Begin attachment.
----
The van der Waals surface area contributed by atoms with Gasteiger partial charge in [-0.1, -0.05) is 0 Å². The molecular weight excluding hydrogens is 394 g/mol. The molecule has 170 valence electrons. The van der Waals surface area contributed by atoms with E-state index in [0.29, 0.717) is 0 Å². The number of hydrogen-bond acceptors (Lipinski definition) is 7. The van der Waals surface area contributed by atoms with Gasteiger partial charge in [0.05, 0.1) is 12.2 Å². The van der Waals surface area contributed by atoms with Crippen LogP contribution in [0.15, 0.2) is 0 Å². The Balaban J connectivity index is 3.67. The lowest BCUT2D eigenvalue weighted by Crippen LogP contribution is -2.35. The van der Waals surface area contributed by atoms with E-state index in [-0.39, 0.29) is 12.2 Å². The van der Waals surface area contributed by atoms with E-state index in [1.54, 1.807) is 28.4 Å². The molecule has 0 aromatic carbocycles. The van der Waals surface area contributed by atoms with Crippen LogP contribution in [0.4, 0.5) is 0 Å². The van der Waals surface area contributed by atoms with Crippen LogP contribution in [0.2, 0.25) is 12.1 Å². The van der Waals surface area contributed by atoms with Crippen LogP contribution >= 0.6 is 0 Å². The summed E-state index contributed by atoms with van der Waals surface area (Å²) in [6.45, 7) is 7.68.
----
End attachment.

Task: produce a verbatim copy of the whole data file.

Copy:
The van der Waals surface area contributed by atoms with Gasteiger partial charge in [-0.1, -0.05) is 0 Å². The molecular weight excluding hydrogens is 394 g/mol. The molecule has 170 valence electrons. The van der Waals surface area contributed by atoms with E-state index in [0.29, 0.717) is 0 Å². The number of hydrogen-bond acceptors (Lipinski definition) is 7. The van der Waals surface area contributed by atoms with Gasteiger partial charge in [0.05, 0.1) is 12.2 Å². The van der Waals surface area contributed by atoms with Crippen LogP contribution in [0.15, 0.2) is 0 Å². The Balaban J connectivity index is 3.67. The lowest BCUT2D eigenvalue weighted by Crippen LogP contribution is -2.35. The van der Waals surface area contributed by atoms with E-state index in [-0.39, 0.29) is 12.2 Å². The van der Waals surface area contributed by atoms with E-state index in [1.54, 1.807) is 28.4 Å². The molecule has 0 aromatic carbocycles. The van der Waals surface area contributed by atoms with Crippen LogP contribution in [0.4, 0.5) is 0 Å². The van der Waals surface area contributed by atoms with Crippen LogP contribution in [0.2, 0.25) is 12.1 Å². The van der Waals surface area contributed by atoms with Crippen LogP contribution >= 0.6 is 0 Å². The summed E-state index contributed by atoms with van der Waals surface area (Å²) in [6.45, 7) is 7.68.